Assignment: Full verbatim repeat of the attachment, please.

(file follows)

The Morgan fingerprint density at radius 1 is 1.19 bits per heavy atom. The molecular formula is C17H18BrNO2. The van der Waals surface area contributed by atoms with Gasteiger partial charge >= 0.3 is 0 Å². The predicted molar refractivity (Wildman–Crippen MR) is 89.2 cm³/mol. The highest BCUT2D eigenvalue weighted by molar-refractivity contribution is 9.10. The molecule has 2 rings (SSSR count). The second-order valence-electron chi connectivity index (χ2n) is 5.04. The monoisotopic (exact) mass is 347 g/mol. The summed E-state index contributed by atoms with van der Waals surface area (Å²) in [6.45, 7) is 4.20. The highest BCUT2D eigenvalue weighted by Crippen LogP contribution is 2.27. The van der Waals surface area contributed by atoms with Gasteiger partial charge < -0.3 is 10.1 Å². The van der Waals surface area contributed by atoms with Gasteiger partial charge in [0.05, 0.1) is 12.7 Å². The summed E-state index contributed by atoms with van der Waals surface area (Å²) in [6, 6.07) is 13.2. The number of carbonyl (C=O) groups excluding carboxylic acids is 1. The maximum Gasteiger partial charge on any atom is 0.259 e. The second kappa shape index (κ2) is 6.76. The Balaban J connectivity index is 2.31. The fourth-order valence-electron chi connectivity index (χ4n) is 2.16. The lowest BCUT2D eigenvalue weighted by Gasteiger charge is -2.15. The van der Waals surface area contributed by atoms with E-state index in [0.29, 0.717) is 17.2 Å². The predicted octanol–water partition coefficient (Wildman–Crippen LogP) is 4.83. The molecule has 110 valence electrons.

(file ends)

The Morgan fingerprint density at radius 1 is 1.19 bits per heavy atom. The molecular formula is C17H18BrNO2. The van der Waals surface area contributed by atoms with Gasteiger partial charge >= 0.3 is 0 Å². The predicted molar refractivity (Wildman–Crippen MR) is 89.2 cm³/mol. The highest BCUT2D eigenvalue weighted by molar-refractivity contribution is 9.10. The molecule has 2 rings (SSSR count). The second-order valence-electron chi connectivity index (χ2n) is 5.04. The monoisotopic (exact) mass is 347 g/mol. The summed E-state index contributed by atoms with van der Waals surface area (Å²) in [6.45, 7) is 4.20. The highest BCUT2D eigenvalue weighted by Crippen LogP contribution is 2.27. The van der Waals surface area contributed by atoms with Gasteiger partial charge < -0.3 is 10.1 Å². The van der Waals surface area contributed by atoms with Gasteiger partial charge in [0.05, 0.1) is 12.7 Å². The summed E-state index contributed by atoms with van der Waals surface area (Å²) in [6, 6.07) is 13.2. The number of carbonyl (C=O) groups excluding carboxylic acids is 1. The maximum Gasteiger partial charge on any atom is 0.259 e. The second kappa shape index (κ2) is 6.76. The Balaban J connectivity index is 2.31. The fourth-order valence-electron chi connectivity index (χ4n) is 2.16. The lowest BCUT2D eigenvalue weighted by Gasteiger charge is -2.15. The van der Waals surface area contributed by atoms with E-state index in [0.29, 0.717) is 17.2 Å². The predicted octanol–water partition coefficient (Wildman–Crippen LogP) is 4.83. The molecule has 110 valence electrons.